Lewis Nottingham, who had restored the cathedral between 1825 and 1840, retained a large triangular Perpendicular window at the east end of the choir. In his report Scott felt that this ‘uncouth’ window should ‘give way to the integrity of the Early English design’. He replaced the ‘uncouth’ window with three lancets and decided to raise the pitch of the roofs over the eastern parts of the church to their original level and to restore the western transepts. These had been ‘most monstrously transmogrified yet parts of the old work in an advanced state of decay (almost perished) The design had been recovered from these remains, aided by old prints’. Although Scott had persuaded the Chapter to give the north-east transept and the east end high gable walls, there was not enough money to raise the roofs behind them. He hoped ‘that the roofs might follow but as yet they have not’. In fact they never did and the two unattached gables stand today, like pieces of elaborate stage scenery.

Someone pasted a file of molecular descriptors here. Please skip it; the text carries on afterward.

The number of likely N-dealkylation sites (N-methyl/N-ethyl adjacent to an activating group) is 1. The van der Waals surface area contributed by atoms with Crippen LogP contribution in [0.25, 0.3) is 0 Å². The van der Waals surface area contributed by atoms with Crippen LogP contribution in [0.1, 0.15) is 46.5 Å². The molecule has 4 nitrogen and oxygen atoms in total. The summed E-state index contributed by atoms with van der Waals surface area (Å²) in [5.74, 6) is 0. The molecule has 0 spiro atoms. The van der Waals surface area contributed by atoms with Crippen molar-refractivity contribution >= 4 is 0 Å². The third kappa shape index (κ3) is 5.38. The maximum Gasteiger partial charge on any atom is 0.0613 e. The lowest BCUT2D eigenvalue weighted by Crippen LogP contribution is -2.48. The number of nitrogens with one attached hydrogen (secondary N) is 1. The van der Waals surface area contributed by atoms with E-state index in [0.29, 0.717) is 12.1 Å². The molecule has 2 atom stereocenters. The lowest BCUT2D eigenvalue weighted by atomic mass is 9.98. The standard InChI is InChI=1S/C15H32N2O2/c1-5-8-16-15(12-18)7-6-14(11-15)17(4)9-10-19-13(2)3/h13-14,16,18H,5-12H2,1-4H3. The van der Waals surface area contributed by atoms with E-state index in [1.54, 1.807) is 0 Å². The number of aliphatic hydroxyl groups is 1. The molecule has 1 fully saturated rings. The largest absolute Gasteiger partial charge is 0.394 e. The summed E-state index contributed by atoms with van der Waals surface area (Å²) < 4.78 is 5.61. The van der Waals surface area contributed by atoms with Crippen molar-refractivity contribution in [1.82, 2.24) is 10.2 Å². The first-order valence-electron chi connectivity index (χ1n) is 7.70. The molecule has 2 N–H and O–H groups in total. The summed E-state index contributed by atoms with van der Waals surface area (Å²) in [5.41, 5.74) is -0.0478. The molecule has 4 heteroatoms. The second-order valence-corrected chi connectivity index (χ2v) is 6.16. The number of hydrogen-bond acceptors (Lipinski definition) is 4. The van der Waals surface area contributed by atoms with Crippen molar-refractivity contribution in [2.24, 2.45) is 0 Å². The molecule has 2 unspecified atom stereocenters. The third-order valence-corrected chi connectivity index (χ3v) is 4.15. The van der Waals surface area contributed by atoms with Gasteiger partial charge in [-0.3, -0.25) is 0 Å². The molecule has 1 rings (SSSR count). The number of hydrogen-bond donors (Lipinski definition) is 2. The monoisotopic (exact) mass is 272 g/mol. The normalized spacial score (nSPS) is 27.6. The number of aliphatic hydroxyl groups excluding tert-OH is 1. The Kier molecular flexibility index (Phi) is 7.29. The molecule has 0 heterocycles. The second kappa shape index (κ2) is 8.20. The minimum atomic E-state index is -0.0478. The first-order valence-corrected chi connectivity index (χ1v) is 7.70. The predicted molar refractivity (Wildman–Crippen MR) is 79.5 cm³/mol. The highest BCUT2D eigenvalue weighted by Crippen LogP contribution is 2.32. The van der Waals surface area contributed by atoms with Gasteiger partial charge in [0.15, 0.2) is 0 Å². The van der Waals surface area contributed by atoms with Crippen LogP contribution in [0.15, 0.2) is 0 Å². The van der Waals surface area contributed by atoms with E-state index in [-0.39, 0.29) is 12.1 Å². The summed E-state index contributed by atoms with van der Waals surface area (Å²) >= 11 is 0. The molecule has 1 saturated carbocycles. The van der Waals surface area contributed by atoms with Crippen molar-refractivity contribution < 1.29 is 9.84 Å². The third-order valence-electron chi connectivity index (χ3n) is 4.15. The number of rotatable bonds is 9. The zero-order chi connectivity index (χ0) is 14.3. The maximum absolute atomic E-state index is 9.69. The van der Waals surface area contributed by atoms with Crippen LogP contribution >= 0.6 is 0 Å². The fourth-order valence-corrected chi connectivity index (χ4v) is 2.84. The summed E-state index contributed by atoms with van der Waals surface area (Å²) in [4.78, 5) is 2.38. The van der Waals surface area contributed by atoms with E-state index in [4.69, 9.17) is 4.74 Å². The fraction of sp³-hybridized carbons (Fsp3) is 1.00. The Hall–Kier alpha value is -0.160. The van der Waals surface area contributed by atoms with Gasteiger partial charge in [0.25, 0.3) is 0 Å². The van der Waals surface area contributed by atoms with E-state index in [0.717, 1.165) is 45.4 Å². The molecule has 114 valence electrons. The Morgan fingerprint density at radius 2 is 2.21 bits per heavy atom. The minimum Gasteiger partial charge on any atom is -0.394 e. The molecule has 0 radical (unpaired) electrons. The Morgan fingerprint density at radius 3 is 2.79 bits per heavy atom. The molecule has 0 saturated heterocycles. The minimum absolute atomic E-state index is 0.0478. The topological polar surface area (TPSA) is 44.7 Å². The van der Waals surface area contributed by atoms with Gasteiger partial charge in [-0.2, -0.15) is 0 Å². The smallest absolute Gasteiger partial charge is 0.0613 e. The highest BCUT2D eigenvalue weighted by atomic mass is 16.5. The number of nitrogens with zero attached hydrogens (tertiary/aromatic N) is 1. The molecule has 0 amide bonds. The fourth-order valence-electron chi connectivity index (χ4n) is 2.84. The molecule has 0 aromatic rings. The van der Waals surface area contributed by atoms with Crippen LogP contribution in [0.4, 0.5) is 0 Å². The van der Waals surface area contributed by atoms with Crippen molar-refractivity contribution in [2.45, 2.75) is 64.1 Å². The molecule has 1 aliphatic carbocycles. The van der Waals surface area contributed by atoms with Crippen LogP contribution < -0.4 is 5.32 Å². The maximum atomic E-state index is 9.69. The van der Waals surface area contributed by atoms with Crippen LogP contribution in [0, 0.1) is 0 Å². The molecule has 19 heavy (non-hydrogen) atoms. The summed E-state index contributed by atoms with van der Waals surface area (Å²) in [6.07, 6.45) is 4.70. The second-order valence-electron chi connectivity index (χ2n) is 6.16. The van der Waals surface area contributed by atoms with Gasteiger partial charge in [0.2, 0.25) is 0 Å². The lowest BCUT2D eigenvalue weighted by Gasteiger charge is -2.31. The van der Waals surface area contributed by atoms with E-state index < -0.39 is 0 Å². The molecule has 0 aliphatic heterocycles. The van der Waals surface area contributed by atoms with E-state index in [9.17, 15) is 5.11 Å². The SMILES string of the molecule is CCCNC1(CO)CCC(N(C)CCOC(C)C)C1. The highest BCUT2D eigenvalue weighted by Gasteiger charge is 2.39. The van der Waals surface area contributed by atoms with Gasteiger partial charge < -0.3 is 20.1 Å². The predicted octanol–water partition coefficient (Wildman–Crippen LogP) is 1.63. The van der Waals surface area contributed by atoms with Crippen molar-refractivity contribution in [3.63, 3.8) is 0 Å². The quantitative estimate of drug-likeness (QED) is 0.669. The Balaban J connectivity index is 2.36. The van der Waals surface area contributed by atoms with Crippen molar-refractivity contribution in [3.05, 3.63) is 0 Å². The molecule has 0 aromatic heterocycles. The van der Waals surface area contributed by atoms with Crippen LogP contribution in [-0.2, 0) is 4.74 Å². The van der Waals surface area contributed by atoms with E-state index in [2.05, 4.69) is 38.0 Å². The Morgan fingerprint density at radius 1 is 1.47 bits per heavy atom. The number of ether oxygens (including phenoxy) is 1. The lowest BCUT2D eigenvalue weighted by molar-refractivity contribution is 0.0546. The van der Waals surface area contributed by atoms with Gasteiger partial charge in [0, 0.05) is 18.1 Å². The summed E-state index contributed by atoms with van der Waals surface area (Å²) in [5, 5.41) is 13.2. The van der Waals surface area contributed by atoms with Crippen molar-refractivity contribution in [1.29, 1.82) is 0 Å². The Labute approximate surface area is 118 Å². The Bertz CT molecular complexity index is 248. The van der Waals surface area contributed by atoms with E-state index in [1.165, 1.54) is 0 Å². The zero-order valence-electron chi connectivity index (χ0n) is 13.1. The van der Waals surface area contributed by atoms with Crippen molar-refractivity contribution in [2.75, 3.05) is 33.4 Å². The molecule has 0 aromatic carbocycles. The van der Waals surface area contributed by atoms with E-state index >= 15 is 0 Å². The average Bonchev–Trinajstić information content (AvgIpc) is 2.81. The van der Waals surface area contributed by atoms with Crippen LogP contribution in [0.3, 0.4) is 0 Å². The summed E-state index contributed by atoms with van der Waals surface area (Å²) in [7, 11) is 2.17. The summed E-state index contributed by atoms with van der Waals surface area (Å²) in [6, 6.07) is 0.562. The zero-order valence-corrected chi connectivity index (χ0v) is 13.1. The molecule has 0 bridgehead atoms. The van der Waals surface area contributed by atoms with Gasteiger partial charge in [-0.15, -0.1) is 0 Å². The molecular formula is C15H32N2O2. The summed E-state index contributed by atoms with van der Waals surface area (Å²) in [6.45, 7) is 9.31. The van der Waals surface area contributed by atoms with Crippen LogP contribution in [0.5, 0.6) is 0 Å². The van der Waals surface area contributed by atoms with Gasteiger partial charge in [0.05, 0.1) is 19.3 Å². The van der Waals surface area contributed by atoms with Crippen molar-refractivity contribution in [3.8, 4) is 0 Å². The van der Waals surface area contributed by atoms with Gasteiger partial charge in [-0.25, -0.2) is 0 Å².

Internally the work of lowering the chancel meant that the interior of the choir and presbytery had to be gutted, repaved and refitted. This work commenced in 1873 with Scott's assistant, Charles Baker King, particularly involved with the choir stalls. All the old canopies, misericords and return stalls had disappeared, but by removing the later pews lower parts of the old stalls were revealed, enabling ‘almost the whole design to be made out and reproduced’. Scott also provided a new Caen Stone reredos, a choir pulpit and covered the new floors of the choir and presbytery with tiles by Godwin. These cost £382 and were ‘founded largely on portions of the old ones found some of which remain’. When lowering the stalls Scott found traces of a diaper pattern on the rear walls and on the back of the choir screen. This incorporated the fleur-de-lys and three leopards which King Edward III had adopted for his arms in 1340 and above the patterns on the side walls were traces of shields. The walls were decorated by Clayton and Bell following ‘exactly evidences clearly found excepting the shields of which we did not discover the bearings have been filled with those of the Bishops of Rochester’. Scott was helped in his heraldic research by Stephen Tucker (1835-1887), of the College of Heralds, who was a prominent member of the Royal Archaeological Institute in the 1870s, which may have been how Scott knew him.